If you love someone with a drug or alcohol problem, you may be feeling a range of emotions, such as concern, anger, or frustration. Substance misuse can have negative impacts on not only the person who is using, but their friends and family as well. This article will help you understand more about substance use disorders, how to encourage your loved one to seek the help they need, and how to support them in their recovery.
Addiction is a chronic, relapsing disease otherwise known as a substance use disorder (SUD).1 When someone has an SUD, they can’t simply stop using drugs or alcohol through willpower alone, even if they want to.
It may sometimes be hard to tell when someone’s drug or alcohol use has become a problem. Some signs to look for include:10
Signs your loved one’s substance use has turned from a problem into an SUD include having at least 2 of the following in a 12-month period:1,2,11
While it can be helpful to know the signs of an SUD so you can support your loved one, it’s important to accept what you can and can’t control. For example, you can’t force someone to admit they have a problem or seek treatment. Even if they’re not ready for treatment or you don’t know what to say, you’re doing enough on your end simply by offering support and showing your love and concern.
When talking to your loved one about their substance use, you should be aware that there may not be a “right time” for the conversation. Your loved one might not want to talk about it, but that doesn’t mean you should put off the talk. Starting the conversation is the first step to getting help.
First, it’s a good idea to wait until your loved one isn’t under the influence. Otherwise, they will probably be less willing to hear your concerns. Choose a quiet moment in a private setting with few distractions, such as at home or on a walk. You might be nervous or unsure, but that’s normal and completely okay. Remember to stay calm, be patient, and take a few deep breaths to help yourself stay on topic.
Express your concern and be direct. Focus on your experiences, feelings, and observations. Use “I” statements that let them know what you’ve noticed, such as how their drug or alcohol use is affecting your relationship or other areas of their life. Some examples:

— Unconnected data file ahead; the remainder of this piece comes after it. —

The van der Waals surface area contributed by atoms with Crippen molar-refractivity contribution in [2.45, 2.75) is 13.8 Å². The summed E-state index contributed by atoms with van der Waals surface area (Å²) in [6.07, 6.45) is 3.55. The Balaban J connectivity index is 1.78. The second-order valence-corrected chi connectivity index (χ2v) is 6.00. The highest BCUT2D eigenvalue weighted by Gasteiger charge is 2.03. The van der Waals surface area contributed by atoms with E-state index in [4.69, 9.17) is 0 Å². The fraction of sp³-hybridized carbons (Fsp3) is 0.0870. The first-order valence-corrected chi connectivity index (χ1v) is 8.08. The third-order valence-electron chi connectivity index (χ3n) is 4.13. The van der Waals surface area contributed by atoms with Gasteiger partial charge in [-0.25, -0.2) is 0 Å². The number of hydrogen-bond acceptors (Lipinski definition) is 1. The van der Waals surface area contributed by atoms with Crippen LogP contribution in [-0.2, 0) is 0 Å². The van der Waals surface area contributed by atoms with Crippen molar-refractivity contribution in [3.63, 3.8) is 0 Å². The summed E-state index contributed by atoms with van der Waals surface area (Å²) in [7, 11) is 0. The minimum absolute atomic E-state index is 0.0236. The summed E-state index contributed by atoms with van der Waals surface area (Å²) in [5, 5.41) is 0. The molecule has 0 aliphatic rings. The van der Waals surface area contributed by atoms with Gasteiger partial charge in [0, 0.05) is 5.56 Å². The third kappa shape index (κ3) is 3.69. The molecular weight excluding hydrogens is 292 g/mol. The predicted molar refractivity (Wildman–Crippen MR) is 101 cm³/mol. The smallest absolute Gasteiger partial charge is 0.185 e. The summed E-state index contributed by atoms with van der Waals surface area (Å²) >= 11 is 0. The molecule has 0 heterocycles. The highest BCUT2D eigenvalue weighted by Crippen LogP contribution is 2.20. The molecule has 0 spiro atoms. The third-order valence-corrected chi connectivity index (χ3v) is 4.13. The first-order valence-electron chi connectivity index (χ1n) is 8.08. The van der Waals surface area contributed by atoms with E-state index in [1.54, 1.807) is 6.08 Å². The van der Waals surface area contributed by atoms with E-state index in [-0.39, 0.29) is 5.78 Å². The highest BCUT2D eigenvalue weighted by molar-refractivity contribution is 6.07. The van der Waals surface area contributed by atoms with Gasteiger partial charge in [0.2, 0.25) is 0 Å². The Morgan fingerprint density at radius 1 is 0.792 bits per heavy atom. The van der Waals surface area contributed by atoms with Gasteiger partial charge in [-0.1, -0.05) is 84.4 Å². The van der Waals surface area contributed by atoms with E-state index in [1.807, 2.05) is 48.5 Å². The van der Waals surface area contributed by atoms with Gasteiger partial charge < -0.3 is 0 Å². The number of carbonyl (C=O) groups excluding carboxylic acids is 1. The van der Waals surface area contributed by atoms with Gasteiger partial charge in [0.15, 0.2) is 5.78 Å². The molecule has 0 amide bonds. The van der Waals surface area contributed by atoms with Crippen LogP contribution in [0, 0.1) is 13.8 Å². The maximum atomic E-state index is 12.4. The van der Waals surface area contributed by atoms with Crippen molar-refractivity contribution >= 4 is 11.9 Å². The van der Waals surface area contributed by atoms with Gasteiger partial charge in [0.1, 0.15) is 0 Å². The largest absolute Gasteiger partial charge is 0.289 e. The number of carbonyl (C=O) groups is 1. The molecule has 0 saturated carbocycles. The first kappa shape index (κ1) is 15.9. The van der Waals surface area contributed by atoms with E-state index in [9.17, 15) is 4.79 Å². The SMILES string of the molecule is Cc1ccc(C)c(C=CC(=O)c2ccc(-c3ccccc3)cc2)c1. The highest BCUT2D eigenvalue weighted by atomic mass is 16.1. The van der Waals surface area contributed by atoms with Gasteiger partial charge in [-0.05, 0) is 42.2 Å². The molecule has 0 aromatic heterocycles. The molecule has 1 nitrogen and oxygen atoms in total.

Remember that just as your concerns are important, your loved one’s feelings are valid too. They may be defensive or upset, but it’s important to remain calm and not get into an argument. Rather, you want to keep the focus on helping them. Listen to and express empathy for their feelings and concerns. You could say something such as, “I hear you. I love and care about you. How can I support you?”
Let your loved one know that it takes a lot of courage and strength to admit to a problem and seek help, and that SUDs are treatable.4 You might suggest that they talk to their doctor, who can assess the problem and help them find treatment. You can also help your loved one find treatment options. Offer to go with them to any appointments or attend family or group therapy, if they want that.
Your loved one may not accept your help right away. Keep reaching out. Let them know you are here to listen and to help however they need.
Try to avoid accusations or referring to your loved one as an addict or alcoholic. The preferred terms are “someone with a substance use disorder” or “someone who misuses alcohol or drugs.”3
Also try to avoid lecturing or criticizing. No one likes to be told what to do, and having an SUD doesn’t make them “wrong” or “bad.”
Don’t be confrontational. The types of “interventions” that you see on TV are rarely effective.4 They can even backfire and lead to anger or refusal to get treatment.4 Instead, try to imagine how you would like to be talked to if you were in your loved one’s shoes. Focus on getting them to at least talk to a doctor if they won’t talk to you.
Don’t blame your loved one for the problem. Remember that they have a disease that’s as real as any other chronic disease. So just as with other disease, they need treatment to get better.1
Caring for someone with an SUD can be challenging. So it’s important to take care of yourself as well and avoid enabling. Enabling means any behavior that protects your loved one from the consequences of their substance use. Examples include:5
Instead of enabling, set healthy boundaries. A boundary is a rule or limit that helps protect you and lets others know what you will and will not tolerate in a relationship. Use “I” statements when letting your loved one know your boundaries. Some examples of good boundaries include:
Remember that if you’re exhausted, it’s going to be harder to support your loved one. You may want to seek counseling for yourself so that you can process your own feelings. This could be one-on-one therapy, group counseling, or family support groups, such as Al-Anon or Nar-Anon.
If your loved one is willing to go to treatment, you can help them research treatment programs. If your loved one refuses to go to treatment, you could try learning the CRAFT approach. This training teaches family and friends good strategies for helping their loved ones get treatment.7
Common SUD treatment types include:8,9
No one type of treatment is better than others. The best treatment for your loved one depends on different factors, such as how bad their SUD is, whether they have other physical or mental health issues, and their insurance plan. The most important thing is that your loved one gets some form of help.